Mises on the public sector as “tax eaters” who “feast” on the assets of the ordinary tax payer (1953)
Found in: Economic Freedom and Interventionism
In a similar fashion to John C. Calhoun’s division of the world into net “tax-consumers” and net “tax-payers”, the Austrian economist Ludwig von Mises (1881-1973) distinguished between the ordinary citizens who paid taxes and the public sector entities like the New York subway which “consumed” the taxes paid by the former. This is a classic example of what Mises in 1945 termed “the clash of group interests”:
The financial embarrassment of the main European countries is predominantly caused by the bankruptcy of the nationalized public utilities. The deficit of these enterprises is incurable. A further rise in their rates would bring about a drop in total net proceeds. The traffic could not bear it. Daily experience proves clearly to everybody but the most bigoted fanatics of socialism that governmental management is inefficient and wasteful. But it is impossible to sell these enterprises back to private capital because the threat of a new expropriation by a later government would deter potential buyers.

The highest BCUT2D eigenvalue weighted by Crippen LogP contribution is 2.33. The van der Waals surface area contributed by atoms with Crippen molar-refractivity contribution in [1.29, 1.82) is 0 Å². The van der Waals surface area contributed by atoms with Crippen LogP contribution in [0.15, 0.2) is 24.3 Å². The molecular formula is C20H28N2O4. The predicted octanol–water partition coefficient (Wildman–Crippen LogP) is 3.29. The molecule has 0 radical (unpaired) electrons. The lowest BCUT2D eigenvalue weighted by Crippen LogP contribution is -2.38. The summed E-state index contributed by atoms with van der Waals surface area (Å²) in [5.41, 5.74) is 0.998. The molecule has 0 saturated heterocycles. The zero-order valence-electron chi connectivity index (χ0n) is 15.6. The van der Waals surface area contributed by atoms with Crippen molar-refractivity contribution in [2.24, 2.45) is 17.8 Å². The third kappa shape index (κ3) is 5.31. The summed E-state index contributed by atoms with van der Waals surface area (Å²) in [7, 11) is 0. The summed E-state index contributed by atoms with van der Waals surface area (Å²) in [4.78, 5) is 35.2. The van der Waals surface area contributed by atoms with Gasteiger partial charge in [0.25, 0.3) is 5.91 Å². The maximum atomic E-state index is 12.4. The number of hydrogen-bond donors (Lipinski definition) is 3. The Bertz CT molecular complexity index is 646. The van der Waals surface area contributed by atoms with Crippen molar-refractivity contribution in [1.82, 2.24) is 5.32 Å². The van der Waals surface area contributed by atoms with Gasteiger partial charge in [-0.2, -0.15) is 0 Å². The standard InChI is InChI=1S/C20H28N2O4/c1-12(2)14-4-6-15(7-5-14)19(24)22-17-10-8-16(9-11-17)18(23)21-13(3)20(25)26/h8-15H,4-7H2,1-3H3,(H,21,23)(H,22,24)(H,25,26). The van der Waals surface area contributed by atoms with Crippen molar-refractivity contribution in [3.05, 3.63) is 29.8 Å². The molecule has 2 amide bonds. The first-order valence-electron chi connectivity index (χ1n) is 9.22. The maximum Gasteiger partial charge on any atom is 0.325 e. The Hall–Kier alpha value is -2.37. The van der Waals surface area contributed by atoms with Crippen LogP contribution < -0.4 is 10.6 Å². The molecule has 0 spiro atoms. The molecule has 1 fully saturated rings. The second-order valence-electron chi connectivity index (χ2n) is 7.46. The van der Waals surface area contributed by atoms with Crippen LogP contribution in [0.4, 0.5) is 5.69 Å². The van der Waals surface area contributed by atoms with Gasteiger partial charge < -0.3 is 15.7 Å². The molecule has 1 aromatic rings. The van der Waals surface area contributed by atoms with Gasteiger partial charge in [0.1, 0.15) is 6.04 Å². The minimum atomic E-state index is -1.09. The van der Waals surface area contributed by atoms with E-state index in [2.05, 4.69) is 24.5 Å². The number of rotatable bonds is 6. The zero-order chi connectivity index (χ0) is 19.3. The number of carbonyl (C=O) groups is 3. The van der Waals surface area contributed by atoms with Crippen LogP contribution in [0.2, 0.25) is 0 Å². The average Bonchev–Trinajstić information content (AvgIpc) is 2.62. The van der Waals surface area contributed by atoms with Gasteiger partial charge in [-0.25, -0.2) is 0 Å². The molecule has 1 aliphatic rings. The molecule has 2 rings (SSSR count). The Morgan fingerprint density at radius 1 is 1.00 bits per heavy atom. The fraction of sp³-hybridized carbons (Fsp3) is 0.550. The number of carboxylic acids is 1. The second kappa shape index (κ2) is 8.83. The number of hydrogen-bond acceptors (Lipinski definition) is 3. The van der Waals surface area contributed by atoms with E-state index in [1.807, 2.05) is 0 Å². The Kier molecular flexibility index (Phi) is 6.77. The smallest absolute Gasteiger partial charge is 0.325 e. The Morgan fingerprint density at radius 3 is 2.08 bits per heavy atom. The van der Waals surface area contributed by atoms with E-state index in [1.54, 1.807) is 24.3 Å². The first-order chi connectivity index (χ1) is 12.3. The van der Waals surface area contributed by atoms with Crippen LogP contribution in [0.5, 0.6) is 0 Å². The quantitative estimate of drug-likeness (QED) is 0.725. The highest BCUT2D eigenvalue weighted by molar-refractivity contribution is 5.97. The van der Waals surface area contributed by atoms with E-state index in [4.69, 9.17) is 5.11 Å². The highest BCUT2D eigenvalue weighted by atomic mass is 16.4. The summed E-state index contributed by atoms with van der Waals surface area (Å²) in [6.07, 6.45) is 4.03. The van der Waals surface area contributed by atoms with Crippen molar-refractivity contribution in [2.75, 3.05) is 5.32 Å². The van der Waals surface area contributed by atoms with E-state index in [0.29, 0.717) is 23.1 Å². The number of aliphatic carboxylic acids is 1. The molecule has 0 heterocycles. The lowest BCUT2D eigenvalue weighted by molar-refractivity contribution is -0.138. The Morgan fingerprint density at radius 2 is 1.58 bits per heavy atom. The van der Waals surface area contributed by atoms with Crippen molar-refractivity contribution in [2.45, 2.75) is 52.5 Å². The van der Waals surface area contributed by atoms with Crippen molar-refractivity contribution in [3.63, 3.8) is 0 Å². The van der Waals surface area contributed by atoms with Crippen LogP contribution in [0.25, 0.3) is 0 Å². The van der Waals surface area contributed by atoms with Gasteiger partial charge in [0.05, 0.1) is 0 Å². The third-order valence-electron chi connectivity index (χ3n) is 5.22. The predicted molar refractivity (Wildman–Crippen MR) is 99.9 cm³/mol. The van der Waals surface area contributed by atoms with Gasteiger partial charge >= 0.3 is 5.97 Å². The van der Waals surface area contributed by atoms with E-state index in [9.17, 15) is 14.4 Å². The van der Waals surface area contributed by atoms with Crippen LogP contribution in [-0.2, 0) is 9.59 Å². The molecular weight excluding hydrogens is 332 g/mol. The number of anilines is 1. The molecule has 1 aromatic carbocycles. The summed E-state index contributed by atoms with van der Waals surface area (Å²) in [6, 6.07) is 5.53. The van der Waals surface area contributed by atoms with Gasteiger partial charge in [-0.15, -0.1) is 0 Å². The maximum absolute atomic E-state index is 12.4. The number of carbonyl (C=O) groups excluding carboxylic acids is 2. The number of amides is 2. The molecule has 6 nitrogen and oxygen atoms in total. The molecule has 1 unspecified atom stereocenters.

In a capitalist country the railroads and the telegraph and telephone companies pay considerable taxes. In the countries of the mixed economy, the yearly losses of these public enterprises are a heavy drain upon the nation’s purse. They are not taxpayers, but tax-eaters.
Under the conditions of today, the nationalized public utilities of Europe are not merely feasting on taxes paid by the citizens of their own country; they are also living at the expense of the American taxpayer. A considerable part of the foreign-aid billions is swallowed by the deficits of Europe’s nationalization experiments…